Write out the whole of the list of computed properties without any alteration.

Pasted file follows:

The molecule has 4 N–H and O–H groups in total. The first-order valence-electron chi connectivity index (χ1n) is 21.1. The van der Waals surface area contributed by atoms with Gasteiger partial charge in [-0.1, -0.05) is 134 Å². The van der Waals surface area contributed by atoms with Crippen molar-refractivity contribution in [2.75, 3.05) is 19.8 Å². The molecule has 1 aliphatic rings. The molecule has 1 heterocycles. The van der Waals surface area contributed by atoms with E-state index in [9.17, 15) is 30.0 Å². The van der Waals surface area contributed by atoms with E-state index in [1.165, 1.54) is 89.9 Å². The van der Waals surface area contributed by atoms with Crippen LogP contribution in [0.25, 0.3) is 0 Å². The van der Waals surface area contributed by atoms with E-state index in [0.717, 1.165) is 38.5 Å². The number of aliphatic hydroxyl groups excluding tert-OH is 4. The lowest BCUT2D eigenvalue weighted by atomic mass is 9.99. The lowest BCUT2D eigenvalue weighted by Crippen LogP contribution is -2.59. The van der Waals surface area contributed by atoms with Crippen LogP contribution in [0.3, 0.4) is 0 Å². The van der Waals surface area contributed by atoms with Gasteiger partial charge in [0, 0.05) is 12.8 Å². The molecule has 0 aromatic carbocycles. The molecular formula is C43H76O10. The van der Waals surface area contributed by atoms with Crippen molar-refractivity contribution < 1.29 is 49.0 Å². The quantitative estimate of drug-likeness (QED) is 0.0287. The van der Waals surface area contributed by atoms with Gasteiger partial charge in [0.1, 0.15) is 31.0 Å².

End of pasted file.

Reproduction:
The molecule has 4 N–H and O–H groups in total. The first-order valence-electron chi connectivity index (χ1n) is 21.1. The van der Waals surface area contributed by atoms with Gasteiger partial charge in [-0.1, -0.05) is 134 Å². The van der Waals surface area contributed by atoms with Crippen molar-refractivity contribution in [2.75, 3.05) is 19.8 Å². The molecule has 1 aliphatic rings. The molecule has 1 heterocycles. The van der Waals surface area contributed by atoms with E-state index in [9.17, 15) is 30.0 Å². The van der Waals surface area contributed by atoms with E-state index in [1.165, 1.54) is 89.9 Å². The van der Waals surface area contributed by atoms with Crippen LogP contribution in [0.25, 0.3) is 0 Å². The van der Waals surface area contributed by atoms with E-state index in [0.717, 1.165) is 38.5 Å². The number of aliphatic hydroxyl groups excluding tert-OH is 4. The lowest BCUT2D eigenvalue weighted by atomic mass is 9.99. The lowest BCUT2D eigenvalue weighted by Crippen LogP contribution is -2.59. The van der Waals surface area contributed by atoms with Crippen LogP contribution in [0.3, 0.4) is 0 Å². The van der Waals surface area contributed by atoms with Gasteiger partial charge in [0, 0.05) is 12.8 Å². The molecule has 0 aromatic carbocycles. The molecular formula is C43H76O10. The van der Waals surface area contributed by atoms with Crippen molar-refractivity contribution < 1.29 is 49.0 Å². The quantitative estimate of drug-likeness (QED) is 0.0287. The van der Waals surface area contributed by atoms with Gasteiger partial charge in [0.1, 0.15) is 31.0 Å².